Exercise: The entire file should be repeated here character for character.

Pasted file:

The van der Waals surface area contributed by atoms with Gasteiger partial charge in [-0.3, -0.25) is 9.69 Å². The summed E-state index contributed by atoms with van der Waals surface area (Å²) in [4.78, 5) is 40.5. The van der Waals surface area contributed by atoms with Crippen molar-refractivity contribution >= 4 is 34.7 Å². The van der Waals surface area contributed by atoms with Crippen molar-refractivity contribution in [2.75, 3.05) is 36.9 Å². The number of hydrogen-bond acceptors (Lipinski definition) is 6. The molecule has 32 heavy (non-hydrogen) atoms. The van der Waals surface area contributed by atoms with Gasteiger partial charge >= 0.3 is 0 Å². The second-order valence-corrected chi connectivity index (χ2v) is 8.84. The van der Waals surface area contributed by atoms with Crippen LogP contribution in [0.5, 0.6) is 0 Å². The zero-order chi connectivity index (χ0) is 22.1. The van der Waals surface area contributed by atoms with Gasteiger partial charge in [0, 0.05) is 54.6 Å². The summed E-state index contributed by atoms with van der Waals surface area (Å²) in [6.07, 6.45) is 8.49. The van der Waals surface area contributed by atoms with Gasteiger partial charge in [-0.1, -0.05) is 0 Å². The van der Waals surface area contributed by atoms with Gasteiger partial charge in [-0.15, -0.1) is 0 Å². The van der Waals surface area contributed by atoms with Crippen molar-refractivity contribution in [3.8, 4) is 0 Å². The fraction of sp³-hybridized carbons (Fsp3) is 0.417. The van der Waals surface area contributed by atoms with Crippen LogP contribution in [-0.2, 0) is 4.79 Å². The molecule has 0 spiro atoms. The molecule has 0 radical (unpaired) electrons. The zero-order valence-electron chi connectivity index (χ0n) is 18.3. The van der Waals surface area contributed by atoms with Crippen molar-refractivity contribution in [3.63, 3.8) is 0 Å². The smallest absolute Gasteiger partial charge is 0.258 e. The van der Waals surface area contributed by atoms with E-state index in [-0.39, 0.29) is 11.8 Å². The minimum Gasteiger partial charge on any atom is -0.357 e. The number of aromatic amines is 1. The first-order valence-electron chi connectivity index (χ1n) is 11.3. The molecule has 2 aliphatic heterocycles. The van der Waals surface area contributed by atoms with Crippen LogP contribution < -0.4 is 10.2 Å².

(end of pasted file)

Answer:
The van der Waals surface area contributed by atoms with Gasteiger partial charge in [-0.3, -0.25) is 9.69 Å². The summed E-state index contributed by atoms with van der Waals surface area (Å²) in [4.78, 5) is 40.5. The van der Waals surface area contributed by atoms with Crippen molar-refractivity contribution >= 4 is 34.7 Å². The van der Waals surface area contributed by atoms with Crippen molar-refractivity contribution in [2.75, 3.05) is 36.9 Å². The number of hydrogen-bond acceptors (Lipinski definition) is 6. The molecule has 32 heavy (non-hydrogen) atoms. The van der Waals surface area contributed by atoms with Gasteiger partial charge >= 0.3 is 0 Å². The second-order valence-corrected chi connectivity index (χ2v) is 8.84. The van der Waals surface area contributed by atoms with Crippen LogP contribution in [0.5, 0.6) is 0 Å². The zero-order chi connectivity index (χ0) is 22.1. The van der Waals surface area contributed by atoms with Gasteiger partial charge in [0, 0.05) is 54.6 Å². The summed E-state index contributed by atoms with van der Waals surface area (Å²) in [6.07, 6.45) is 8.49. The van der Waals surface area contributed by atoms with Gasteiger partial charge in [-0.1, -0.05) is 0 Å². The van der Waals surface area contributed by atoms with Gasteiger partial charge in [-0.15, -0.1) is 0 Å². The van der Waals surface area contributed by atoms with Crippen molar-refractivity contribution in [3.8, 4) is 0 Å². The fraction of sp³-hybridized carbons (Fsp3) is 0.417. The van der Waals surface area contributed by atoms with Crippen LogP contribution in [-0.2, 0) is 4.79 Å². The molecule has 0 spiro atoms. The molecule has 0 radical (unpaired) electrons. The zero-order valence-electron chi connectivity index (χ0n) is 18.3. The van der Waals surface area contributed by atoms with Crippen molar-refractivity contribution in [3.63, 3.8) is 0 Å². The smallest absolute Gasteiger partial charge is 0.258 e. The van der Waals surface area contributed by atoms with E-state index in [-0.39, 0.29) is 11.8 Å². The minimum Gasteiger partial charge on any atom is -0.357 e. The number of aromatic amines is 1. The first-order valence-electron chi connectivity index (χ1n) is 11.3. The molecule has 2 aliphatic heterocycles. The van der Waals surface area contributed by atoms with Crippen LogP contribution < -0.4 is 10.2 Å².